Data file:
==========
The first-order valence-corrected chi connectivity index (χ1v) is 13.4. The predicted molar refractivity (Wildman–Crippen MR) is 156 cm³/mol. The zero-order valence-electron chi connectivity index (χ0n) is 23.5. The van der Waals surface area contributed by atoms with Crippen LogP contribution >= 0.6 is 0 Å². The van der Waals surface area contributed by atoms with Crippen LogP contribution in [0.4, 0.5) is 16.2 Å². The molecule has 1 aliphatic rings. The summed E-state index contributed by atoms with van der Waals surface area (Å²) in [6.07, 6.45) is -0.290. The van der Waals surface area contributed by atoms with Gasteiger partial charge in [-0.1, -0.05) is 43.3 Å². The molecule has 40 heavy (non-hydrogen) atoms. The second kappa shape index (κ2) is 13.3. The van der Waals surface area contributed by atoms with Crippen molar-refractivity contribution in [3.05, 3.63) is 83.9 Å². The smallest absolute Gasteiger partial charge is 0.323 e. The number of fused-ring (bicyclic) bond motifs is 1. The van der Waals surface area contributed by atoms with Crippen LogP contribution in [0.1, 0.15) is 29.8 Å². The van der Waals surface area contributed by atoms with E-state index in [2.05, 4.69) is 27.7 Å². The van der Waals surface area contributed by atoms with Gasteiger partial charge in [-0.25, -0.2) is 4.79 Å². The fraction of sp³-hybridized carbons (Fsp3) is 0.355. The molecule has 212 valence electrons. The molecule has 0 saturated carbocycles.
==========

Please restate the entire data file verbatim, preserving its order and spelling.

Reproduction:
The first-order valence-corrected chi connectivity index (χ1v) is 13.4. The predicted molar refractivity (Wildman–Crippen MR) is 156 cm³/mol. The zero-order valence-electron chi connectivity index (χ0n) is 23.5. The van der Waals surface area contributed by atoms with Crippen LogP contribution >= 0.6 is 0 Å². The van der Waals surface area contributed by atoms with Crippen LogP contribution in [0.4, 0.5) is 16.2 Å². The molecule has 1 aliphatic rings. The summed E-state index contributed by atoms with van der Waals surface area (Å²) in [6.07, 6.45) is -0.290. The van der Waals surface area contributed by atoms with Gasteiger partial charge in [-0.1, -0.05) is 43.3 Å². The molecule has 40 heavy (non-hydrogen) atoms. The second kappa shape index (κ2) is 13.3. The van der Waals surface area contributed by atoms with Crippen molar-refractivity contribution in [3.05, 3.63) is 83.9 Å². The smallest absolute Gasteiger partial charge is 0.323 e. The number of fused-ring (bicyclic) bond motifs is 1. The van der Waals surface area contributed by atoms with Crippen LogP contribution in [0.1, 0.15) is 29.8 Å². The van der Waals surface area contributed by atoms with E-state index in [2.05, 4.69) is 27.7 Å². The van der Waals surface area contributed by atoms with Gasteiger partial charge in [-0.25, -0.2) is 4.79 Å². The fraction of sp³-hybridized carbons (Fsp3) is 0.355. The molecule has 212 valence electrons. The molecule has 0 saturated carbocycles.